Boards of trade, chambers of commerce and tourism organizations both in the United States and Canada are calling on the Canadian government to scrap requirements to produce a negative COVID-19 PCR test to travel between countries.
The Canadian border is currently open for recreational travel, but only for fully vaccinated travellers who produce a negative PCR test.
The United States is expected to open its land border for international travel in November, without a negative test requirement though proof of full immunization will be needed.
“What we hope to get to is just showing a vaccination card like you would have to for theatre, music or sports,” Bellingham Regional Chamber of Commerce CEO Guy Ochiogrosso said.
“When both sides of the border are aligned and it is similar to what we all experience as a new normal, that is when we will see increase in normal activities.”
Canadians make up about 30 per cent of the retail sales in Washington state’s Whatcom county, which includes Bellingham and Blaine.
All Canadian officials have said so far on the PCR requirement is that it will continue for now.
“Our current testing regime that exists for both land and air crossings will remain the same at this time,” a statement from the federal minister of health’s office reads.
“As the COVID situation and international travel requirements remain fluid, officials and experts will continue to evaluate the measures in place, and make necessary adjustments as required.”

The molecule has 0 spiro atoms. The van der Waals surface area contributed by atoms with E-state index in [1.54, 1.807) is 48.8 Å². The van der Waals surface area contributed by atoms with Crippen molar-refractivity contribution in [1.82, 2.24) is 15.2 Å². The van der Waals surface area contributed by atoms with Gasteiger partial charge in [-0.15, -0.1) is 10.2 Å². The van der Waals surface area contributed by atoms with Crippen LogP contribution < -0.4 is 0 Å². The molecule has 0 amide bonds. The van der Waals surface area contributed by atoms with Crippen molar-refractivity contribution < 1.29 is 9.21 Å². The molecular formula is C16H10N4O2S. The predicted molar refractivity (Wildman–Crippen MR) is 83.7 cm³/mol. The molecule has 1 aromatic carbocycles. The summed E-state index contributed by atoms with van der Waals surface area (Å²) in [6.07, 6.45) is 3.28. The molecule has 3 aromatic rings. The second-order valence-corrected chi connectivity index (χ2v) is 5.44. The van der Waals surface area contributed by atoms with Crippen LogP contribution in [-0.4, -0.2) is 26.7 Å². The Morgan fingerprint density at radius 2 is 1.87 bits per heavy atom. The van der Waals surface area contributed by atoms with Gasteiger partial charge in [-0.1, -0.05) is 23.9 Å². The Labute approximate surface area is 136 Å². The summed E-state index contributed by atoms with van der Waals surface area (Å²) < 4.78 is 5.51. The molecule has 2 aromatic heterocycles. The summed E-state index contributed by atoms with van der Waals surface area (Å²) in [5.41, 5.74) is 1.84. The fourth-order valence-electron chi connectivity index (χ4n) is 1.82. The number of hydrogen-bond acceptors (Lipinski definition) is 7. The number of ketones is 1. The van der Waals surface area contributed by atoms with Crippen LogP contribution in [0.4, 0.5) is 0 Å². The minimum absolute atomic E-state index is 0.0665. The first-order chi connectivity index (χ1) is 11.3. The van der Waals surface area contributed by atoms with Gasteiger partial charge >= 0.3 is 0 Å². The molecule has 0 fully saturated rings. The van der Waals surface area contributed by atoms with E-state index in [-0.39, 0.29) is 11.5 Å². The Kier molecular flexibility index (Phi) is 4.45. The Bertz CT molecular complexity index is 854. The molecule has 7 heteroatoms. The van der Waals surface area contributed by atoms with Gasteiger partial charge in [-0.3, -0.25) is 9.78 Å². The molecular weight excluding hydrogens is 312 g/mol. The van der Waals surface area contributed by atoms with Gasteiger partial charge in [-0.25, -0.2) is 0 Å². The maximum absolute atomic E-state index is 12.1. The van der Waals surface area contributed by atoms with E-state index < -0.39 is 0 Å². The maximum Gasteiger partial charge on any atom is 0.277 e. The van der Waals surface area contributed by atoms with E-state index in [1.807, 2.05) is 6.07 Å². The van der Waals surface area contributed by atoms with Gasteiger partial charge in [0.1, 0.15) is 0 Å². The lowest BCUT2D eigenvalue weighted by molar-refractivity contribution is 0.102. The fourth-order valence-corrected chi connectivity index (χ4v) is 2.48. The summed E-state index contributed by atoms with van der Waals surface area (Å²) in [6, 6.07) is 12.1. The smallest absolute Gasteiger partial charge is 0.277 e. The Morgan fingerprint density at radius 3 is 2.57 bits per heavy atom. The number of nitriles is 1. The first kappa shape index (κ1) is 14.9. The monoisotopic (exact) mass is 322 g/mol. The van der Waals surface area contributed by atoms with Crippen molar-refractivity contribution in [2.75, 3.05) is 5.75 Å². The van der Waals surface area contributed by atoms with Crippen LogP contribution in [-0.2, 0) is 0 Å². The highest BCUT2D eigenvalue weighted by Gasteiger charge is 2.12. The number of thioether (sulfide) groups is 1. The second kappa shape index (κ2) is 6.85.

Ochiogrosso said his expectation is that travellers will come to the United States to shop in situations where they already have a negative PCR test result.
Private companies offer the test for more than $200 in most places.
B.C.’s testing program is supposed to be used only for those with COVID-19 symptoms and not for those planning travel.
Meanwhile, businesses in Blaine are also expressing excitement and hesitation about the border opening under the current guidance.
“All of our businesses have been closed a few days a week and at lunch. Hopefully with the border, that will change,” Blaine Chamber of Commerce executive director Sheila Wood said.
Canadian businesses have also been impacted by the PCR requirement.
In Vancouver alone, the pandemic has led to an estimated loss of $10 billion in tourism-related spending.
Many American tourists have decided not to travel to Canada because of the additional cost of the test.
The business and tourism sector is already trying to plan for 2022, and a lack of clarity on the rules is causing problems.
“U.S. travellers spend twice as much as domestic travellers. We have done well with domestic travellers but we can’t sustain ourselves on that,” Destination Victoria CEO Paul Nursey said.
“If we don’t have more clarity about our biggest source market, the United States, that is a big problem. The federal government needs to get on with it.”